The Government is on a direct collision course with Europe over demands to allow Ireland maintain special trading links with Britain in the wake of Brexit.
Following another day of carnage on the stock markets, Taoiseach Enda Kenny was last night at odds with European leaders like Angela Merkel and Francois Hollande over how relations with Britain are to be handled.
Mr Kenny travels to Brussels today to attend a crunch summit meeting of European leaders and Dublin is most unhappy with events in Brussels since Friday.
Mr Kenny slammed the meeting of six founding members of the EEC to discuss the fallout from Brexit, insisting that only the EU Council of 27 leaders can decide the course of action: “I want to make clear that it is the European Council under the leadership of Donald Tusk, and not any other EU institution or subgroup, which has overall political control of the process.”
His defiant stance comes as Finance Minister Michael Noonan and Public Expenditure Minister Paschal Donohoe warned that public spending must now be “responsible” and “even more realistic” post Brexit.
But, despite the turmoil which saw €10bn wiped off the Irish Stock Exchange, Mr Noonan insisted the initial shock of Brexit had been “contained” and there was “no sense of panic”.
Mr Kenny insisted in the Dáil yesterday that there could be “no early change” to the relationship between Ireland and Britain.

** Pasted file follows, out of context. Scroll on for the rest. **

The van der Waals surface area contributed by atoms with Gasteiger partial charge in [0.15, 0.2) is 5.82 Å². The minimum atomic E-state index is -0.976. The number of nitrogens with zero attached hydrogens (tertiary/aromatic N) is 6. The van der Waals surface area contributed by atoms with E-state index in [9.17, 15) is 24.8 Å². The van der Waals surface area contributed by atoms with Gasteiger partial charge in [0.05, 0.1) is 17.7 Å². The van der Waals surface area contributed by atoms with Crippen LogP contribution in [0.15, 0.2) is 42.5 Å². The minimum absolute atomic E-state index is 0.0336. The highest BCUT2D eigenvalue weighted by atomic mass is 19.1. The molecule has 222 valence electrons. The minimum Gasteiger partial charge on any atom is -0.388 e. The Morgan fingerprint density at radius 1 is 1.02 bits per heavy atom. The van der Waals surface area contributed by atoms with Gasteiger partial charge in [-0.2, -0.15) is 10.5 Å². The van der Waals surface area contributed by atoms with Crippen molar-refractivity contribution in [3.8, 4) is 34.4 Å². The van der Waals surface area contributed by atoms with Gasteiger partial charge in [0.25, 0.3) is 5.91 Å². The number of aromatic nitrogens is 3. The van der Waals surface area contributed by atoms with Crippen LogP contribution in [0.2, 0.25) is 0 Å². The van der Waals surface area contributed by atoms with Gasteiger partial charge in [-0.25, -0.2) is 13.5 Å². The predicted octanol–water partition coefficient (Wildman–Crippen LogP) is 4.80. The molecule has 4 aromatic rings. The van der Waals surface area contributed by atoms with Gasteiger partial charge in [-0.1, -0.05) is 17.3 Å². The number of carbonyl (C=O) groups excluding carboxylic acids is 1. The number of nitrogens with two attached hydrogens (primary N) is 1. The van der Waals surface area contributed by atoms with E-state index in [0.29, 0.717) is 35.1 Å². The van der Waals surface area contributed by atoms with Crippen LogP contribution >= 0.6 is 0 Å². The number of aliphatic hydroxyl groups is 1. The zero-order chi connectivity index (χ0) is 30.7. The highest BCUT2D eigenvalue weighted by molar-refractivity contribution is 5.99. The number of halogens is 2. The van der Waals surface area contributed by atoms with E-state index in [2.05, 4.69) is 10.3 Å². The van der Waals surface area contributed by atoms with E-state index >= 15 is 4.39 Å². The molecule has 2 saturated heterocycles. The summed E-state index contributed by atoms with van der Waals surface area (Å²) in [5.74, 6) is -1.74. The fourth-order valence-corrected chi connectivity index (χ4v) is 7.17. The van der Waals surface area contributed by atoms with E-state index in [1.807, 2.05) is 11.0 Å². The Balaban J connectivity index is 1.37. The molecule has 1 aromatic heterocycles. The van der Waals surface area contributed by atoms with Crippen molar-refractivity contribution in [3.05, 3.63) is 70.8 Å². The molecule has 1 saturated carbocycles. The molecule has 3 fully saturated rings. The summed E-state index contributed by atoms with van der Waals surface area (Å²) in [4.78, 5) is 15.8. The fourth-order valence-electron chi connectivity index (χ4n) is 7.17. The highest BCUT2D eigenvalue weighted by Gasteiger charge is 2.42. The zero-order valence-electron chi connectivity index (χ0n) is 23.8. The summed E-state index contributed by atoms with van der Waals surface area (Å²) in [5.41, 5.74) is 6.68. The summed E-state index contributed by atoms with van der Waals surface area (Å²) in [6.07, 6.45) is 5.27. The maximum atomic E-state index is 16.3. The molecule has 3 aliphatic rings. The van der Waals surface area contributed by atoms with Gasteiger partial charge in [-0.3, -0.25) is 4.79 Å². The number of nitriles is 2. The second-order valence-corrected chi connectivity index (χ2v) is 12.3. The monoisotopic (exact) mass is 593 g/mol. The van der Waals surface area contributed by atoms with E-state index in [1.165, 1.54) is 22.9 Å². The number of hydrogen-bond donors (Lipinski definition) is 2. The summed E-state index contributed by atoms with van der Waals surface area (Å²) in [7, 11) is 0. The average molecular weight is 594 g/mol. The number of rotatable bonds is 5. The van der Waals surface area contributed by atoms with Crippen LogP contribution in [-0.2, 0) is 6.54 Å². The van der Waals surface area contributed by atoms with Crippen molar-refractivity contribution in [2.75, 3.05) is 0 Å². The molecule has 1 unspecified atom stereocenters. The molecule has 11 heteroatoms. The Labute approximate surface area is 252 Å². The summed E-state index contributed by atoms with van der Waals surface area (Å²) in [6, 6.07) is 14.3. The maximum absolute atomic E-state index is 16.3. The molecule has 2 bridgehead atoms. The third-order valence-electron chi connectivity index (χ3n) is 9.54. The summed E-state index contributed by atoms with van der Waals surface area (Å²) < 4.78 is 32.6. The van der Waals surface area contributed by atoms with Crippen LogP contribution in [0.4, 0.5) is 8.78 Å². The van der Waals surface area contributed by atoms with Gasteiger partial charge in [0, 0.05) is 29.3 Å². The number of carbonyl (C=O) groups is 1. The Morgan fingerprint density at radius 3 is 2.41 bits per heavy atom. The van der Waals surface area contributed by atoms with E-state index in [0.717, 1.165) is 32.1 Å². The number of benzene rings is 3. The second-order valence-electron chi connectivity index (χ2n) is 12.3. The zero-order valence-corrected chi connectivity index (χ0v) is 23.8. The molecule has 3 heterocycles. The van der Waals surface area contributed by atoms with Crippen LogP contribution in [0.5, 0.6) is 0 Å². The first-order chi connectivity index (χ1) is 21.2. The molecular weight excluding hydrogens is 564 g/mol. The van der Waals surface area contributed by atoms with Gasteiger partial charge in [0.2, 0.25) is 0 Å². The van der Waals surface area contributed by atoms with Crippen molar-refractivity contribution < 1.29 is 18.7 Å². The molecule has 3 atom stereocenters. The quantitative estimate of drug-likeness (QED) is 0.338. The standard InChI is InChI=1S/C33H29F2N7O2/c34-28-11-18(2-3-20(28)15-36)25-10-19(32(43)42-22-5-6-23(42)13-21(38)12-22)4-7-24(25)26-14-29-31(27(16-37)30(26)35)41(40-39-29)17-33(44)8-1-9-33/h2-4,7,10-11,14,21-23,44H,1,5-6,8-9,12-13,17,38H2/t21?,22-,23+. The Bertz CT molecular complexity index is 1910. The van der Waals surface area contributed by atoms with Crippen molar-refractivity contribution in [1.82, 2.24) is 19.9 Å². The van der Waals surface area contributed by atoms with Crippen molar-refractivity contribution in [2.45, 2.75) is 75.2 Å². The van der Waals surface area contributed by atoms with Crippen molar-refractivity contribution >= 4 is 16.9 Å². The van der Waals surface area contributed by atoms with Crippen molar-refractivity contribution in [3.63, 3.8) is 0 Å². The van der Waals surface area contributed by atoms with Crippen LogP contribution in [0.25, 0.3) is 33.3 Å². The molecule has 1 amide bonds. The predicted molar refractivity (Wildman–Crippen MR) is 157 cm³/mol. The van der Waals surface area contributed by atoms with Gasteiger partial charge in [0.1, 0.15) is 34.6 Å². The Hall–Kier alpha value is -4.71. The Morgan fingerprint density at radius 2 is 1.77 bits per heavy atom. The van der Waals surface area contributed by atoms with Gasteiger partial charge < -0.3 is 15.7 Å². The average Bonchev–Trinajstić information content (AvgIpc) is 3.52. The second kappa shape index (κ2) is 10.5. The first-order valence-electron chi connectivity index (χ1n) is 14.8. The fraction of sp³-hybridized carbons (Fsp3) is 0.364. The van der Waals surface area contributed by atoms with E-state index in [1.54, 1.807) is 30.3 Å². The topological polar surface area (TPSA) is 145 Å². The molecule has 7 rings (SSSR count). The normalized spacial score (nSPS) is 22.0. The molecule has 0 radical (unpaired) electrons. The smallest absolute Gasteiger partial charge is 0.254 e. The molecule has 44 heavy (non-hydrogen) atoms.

However, the European Commission last night said it has no plans in place to accommodate Ireland’s special relationship with Britain in the wake of Brexit.
European Commission vice president Jyrki Katainen said the commission has “no policy” on the providing concessions or establishing a bilateral agreement between Ireland and Britain.
“It’s too early to take any position on this,” he said.
“The commission doesn’t have any policy on this. Basically, in legal terms what we’ll have – there are two different negotiations which are supposed to be started.”
Another EU commission spokesman said that they are still in “speculation territory” when it comes to the reintroduction of a hard border between the Republic of Ireland and the North.
Ms Merkel, Mr Hollande and Italian Prime Minister Matteo Renzi held talks in Berlin yesterday and agreed that there would be no talks on future relations with Britain until after it formally notifies the EU of its plan to leave the bloc.
Ms Merkel said: “We agreed on this, that there will be no informal or formal talks on the exit of Britain until an application has been filed to leave the European Union.”
Meanwhile, Minister for Foreign Affairs Charlie Flanagan has warned a “spike” in passport applications after the Brexit vote could cause delays.
Another €10bn was wiped from the value of Irish shares yesterday — as Irish companies exposed to the UK were among the worst performing stocks in the world. Irish stock losses have now reached €20bn since the UK vote to quit the EU last week.
Big names such as Bank of Ireland, Ryanair, and Paddy Power suffered huge losses.
The market rout came amid new forecasts that sterling will continue its sharp descent against the euro all the way down to 90 pence. That implies huge pressure will be heaped on Irish firms exporting across the Irish Sea into Britain.
Ratings agency S&P downgraded the UK’s credit rating by two notches from AAA.
Last night in London, embattled Labour leader Jeremy Corbyn insisted he was “going nowhere”. He will face a vote of confidence today.
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